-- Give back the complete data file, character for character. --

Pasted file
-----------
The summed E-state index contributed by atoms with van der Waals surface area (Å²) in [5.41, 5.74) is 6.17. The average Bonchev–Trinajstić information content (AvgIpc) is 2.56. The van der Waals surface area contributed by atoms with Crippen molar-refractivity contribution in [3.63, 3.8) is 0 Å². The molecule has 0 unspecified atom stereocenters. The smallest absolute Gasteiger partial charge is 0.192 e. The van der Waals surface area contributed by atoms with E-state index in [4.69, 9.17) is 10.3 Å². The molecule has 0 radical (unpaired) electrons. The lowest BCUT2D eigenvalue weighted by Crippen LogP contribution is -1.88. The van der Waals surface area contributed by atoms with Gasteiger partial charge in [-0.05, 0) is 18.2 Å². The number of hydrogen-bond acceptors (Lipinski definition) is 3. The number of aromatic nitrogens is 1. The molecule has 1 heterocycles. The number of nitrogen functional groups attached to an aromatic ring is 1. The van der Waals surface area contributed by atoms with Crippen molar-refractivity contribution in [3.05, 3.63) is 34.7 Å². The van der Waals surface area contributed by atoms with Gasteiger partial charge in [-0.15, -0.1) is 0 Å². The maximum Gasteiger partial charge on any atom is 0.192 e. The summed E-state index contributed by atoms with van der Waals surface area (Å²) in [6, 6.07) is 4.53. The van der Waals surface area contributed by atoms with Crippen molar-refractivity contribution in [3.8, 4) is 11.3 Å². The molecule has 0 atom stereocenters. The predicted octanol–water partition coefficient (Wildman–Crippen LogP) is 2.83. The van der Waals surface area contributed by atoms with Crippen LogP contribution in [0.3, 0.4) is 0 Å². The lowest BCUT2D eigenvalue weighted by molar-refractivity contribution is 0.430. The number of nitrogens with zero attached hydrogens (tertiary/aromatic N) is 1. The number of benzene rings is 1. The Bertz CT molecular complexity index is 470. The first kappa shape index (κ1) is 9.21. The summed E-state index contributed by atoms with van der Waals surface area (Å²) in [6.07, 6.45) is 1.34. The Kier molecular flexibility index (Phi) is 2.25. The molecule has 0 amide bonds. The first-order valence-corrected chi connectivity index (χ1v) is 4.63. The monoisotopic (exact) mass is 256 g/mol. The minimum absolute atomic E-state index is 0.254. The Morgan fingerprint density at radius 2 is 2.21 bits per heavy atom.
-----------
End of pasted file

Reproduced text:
The summed E-state index contributed by atoms with van der Waals surface area (Å²) in [5.41, 5.74) is 6.17. The average Bonchev–Trinajstić information content (AvgIpc) is 2.56. The van der Waals surface area contributed by atoms with Crippen molar-refractivity contribution in [3.63, 3.8) is 0 Å². The molecule has 0 unspecified atom stereocenters. The smallest absolute Gasteiger partial charge is 0.192 e. The van der Waals surface area contributed by atoms with E-state index in [4.69, 9.17) is 10.3 Å². The molecule has 0 radical (unpaired) electrons. The lowest BCUT2D eigenvalue weighted by Crippen LogP contribution is -1.88. The van der Waals surface area contributed by atoms with Gasteiger partial charge in [-0.05, 0) is 18.2 Å². The number of hydrogen-bond acceptors (Lipinski definition) is 3. The number of aromatic nitrogens is 1. The molecule has 1 heterocycles. The number of nitrogen functional groups attached to an aromatic ring is 1. The van der Waals surface area contributed by atoms with Crippen molar-refractivity contribution in [3.05, 3.63) is 34.7 Å². The van der Waals surface area contributed by atoms with Gasteiger partial charge in [-0.15, -0.1) is 0 Å². The maximum Gasteiger partial charge on any atom is 0.192 e. The summed E-state index contributed by atoms with van der Waals surface area (Å²) in [6, 6.07) is 4.53. The van der Waals surface area contributed by atoms with Crippen molar-refractivity contribution in [3.8, 4) is 11.3 Å². The molecule has 0 atom stereocenters. The predicted octanol–water partition coefficient (Wildman–Crippen LogP) is 2.83. The van der Waals surface area contributed by atoms with Crippen LogP contribution in [0.3, 0.4) is 0 Å². The lowest BCUT2D eigenvalue weighted by molar-refractivity contribution is 0.430. The number of nitrogens with zero attached hydrogens (tertiary/aromatic N) is 1. The number of benzene rings is 1. The Bertz CT molecular complexity index is 470. The first kappa shape index (κ1) is 9.21. The summed E-state index contributed by atoms with van der Waals surface area (Å²) in [6.07, 6.45) is 1.34. The Kier molecular flexibility index (Phi) is 2.25. The molecule has 0 amide bonds. The first-order valence-corrected chi connectivity index (χ1v) is 4.63. The monoisotopic (exact) mass is 256 g/mol. The minimum absolute atomic E-state index is 0.254. The Morgan fingerprint density at radius 2 is 2.21 bits per heavy atom.